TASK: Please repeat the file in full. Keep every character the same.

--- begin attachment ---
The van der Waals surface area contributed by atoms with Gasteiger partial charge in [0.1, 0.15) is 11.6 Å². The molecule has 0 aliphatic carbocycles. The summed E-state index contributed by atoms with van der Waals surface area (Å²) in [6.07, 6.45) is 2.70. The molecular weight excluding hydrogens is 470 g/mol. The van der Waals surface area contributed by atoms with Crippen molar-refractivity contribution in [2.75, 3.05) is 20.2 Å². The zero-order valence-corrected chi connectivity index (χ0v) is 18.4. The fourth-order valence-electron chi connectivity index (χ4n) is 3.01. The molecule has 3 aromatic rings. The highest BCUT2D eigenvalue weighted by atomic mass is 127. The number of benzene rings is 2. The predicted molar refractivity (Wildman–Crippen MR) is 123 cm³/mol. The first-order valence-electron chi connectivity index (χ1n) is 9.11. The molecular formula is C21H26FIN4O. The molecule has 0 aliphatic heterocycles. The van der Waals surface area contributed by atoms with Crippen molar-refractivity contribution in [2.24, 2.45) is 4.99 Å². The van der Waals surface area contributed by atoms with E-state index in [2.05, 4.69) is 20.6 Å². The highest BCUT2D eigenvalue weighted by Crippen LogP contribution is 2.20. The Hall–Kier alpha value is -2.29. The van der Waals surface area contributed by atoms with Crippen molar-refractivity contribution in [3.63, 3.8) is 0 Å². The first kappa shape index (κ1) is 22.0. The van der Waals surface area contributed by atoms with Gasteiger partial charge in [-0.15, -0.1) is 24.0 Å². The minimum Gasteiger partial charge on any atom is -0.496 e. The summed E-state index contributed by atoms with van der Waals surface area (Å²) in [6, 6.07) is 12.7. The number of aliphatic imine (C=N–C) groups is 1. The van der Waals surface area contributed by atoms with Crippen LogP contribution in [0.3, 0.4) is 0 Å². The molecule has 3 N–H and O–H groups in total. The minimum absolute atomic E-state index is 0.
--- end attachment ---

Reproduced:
The van der Waals surface area contributed by atoms with Gasteiger partial charge in [0.1, 0.15) is 11.6 Å². The molecule has 0 aliphatic carbocycles. The summed E-state index contributed by atoms with van der Waals surface area (Å²) in [6.07, 6.45) is 2.70. The molecular weight excluding hydrogens is 470 g/mol. The van der Waals surface area contributed by atoms with Crippen molar-refractivity contribution in [2.75, 3.05) is 20.2 Å². The zero-order valence-corrected chi connectivity index (χ0v) is 18.4. The fourth-order valence-electron chi connectivity index (χ4n) is 3.01. The molecule has 3 aromatic rings. The highest BCUT2D eigenvalue weighted by atomic mass is 127. The number of benzene rings is 2. The predicted molar refractivity (Wildman–Crippen MR) is 123 cm³/mol. The first-order valence-electron chi connectivity index (χ1n) is 9.11. The molecular formula is C21H26FIN4O. The molecule has 0 aliphatic heterocycles. The van der Waals surface area contributed by atoms with Crippen molar-refractivity contribution in [2.24, 2.45) is 4.99 Å². The van der Waals surface area contributed by atoms with E-state index in [2.05, 4.69) is 20.6 Å². The highest BCUT2D eigenvalue weighted by Crippen LogP contribution is 2.20. The Hall–Kier alpha value is -2.29. The van der Waals surface area contributed by atoms with Crippen molar-refractivity contribution in [3.63, 3.8) is 0 Å². The first kappa shape index (κ1) is 22.0. The van der Waals surface area contributed by atoms with Gasteiger partial charge in [-0.15, -0.1) is 24.0 Å². The minimum Gasteiger partial charge on any atom is -0.496 e. The summed E-state index contributed by atoms with van der Waals surface area (Å²) in [6, 6.07) is 12.7. The number of aliphatic imine (C=N–C) groups is 1. The van der Waals surface area contributed by atoms with Crippen LogP contribution in [0.3, 0.4) is 0 Å². The molecule has 3 N–H and O–H groups in total. The minimum absolute atomic E-state index is 0.